The University Hospital in Zurich, Switzerland has set itself a goal of providing patients diagnosed with malignant mesothelioma with more options and improved survival times, and to that end they are focusing on making immunotherapy protocols more readily available to patients diagnosed with this rare and fatal form of cancer. The facility has been working on the development of antibodies that target specific antigens expressed on the surface of mesothelioma cancer cells.
Writing about the cancer center’s focus on malignant mesothelioma, Alessandra Curioni MD PD of the Department of Hematology and Oncology of the University Hospital Zurich states, “Immunotherapy is not yet approved for mesothelioma in Switzerland, and our institute has initiated and continued to be involved in clinical trials with immunotherapy as checkpoint inhibitors, as well as CAR T-cells. This has been only possible thank to a highly dedicated team of specialists in oncology, surgery, radio-oncology, pathology and radiology, who meet weekly to discuss all new cases with thoracic malignancies and implement the best personalized treatment for each patient.”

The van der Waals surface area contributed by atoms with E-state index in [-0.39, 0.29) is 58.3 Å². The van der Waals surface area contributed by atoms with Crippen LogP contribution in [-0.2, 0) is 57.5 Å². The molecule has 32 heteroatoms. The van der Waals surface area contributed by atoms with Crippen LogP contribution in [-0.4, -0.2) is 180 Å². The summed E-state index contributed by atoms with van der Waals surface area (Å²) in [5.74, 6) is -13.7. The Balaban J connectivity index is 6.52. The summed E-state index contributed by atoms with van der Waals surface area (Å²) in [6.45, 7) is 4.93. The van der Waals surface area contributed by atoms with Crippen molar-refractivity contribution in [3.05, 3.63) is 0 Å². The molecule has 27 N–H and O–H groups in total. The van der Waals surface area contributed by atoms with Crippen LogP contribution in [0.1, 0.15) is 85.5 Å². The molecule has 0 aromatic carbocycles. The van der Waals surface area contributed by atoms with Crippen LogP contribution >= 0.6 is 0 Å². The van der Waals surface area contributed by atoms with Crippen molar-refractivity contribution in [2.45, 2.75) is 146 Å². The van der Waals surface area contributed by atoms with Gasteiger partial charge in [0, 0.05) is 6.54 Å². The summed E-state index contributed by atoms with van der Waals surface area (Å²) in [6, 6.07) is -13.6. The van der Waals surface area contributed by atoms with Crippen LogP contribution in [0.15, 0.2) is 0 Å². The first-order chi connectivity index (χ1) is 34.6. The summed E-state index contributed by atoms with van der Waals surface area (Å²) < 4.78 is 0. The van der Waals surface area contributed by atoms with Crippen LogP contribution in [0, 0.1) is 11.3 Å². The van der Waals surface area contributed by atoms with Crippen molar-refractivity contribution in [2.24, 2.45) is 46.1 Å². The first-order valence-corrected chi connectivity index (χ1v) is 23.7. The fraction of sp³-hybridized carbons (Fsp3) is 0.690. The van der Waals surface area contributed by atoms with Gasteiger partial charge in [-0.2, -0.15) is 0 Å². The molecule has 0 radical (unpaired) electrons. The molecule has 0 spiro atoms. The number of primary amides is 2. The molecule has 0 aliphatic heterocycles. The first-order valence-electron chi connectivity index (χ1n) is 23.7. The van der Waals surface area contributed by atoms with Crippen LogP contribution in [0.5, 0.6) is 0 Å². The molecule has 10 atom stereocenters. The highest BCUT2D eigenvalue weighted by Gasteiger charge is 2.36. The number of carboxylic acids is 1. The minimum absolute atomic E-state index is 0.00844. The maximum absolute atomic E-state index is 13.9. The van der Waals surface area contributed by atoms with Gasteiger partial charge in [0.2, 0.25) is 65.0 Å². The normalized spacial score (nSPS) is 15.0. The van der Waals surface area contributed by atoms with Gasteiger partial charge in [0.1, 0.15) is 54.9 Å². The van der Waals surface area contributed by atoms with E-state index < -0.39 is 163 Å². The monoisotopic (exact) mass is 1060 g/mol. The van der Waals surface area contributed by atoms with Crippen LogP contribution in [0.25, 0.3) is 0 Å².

The group has been working towards that goal by testing the treatments they hope to use on mesothelioma patients on patients diagnosed with other thoracic cancers while they await approval of the use of the drugs in patients with the asbestos-related disease. They have found that by supplementing chemotherapy protocols with immunotherapy, they are able to improve overall survival, and that the combination is superior to chemotherapy alone. They have also found that using immunotherapy as a second-line treatment also delivers successful results. Where previously fewer than 3% of thoracic cancer patients were surviving three years after diagnosis, that number rose to 20% alive at five years with the addition of immunotherapy treatment.
In the future, it is the hope of the research team that they will be able to use the same approach on mesothelioma patients. In the meantime they have developed a mouse model of the disease to allow them to test a variety of treatment approaches and combinations to determine what responses they can achieve. So far they have identified a specific chemotherapy that works well with immune checkpoint inhibitor, and hope to gain approval from the Swiss Group for Clinical Cancer Research for further testing and clinical applications.
Mesothelioma patients face an uncertain future, but research is moving forward to provided longer survival times and better quality of life. If you or someone you love has been diagnosed with mesothelioma and you need more information, contact the Patient Advocates at Mesothelioma.net at 1-800-692-8608 for more information.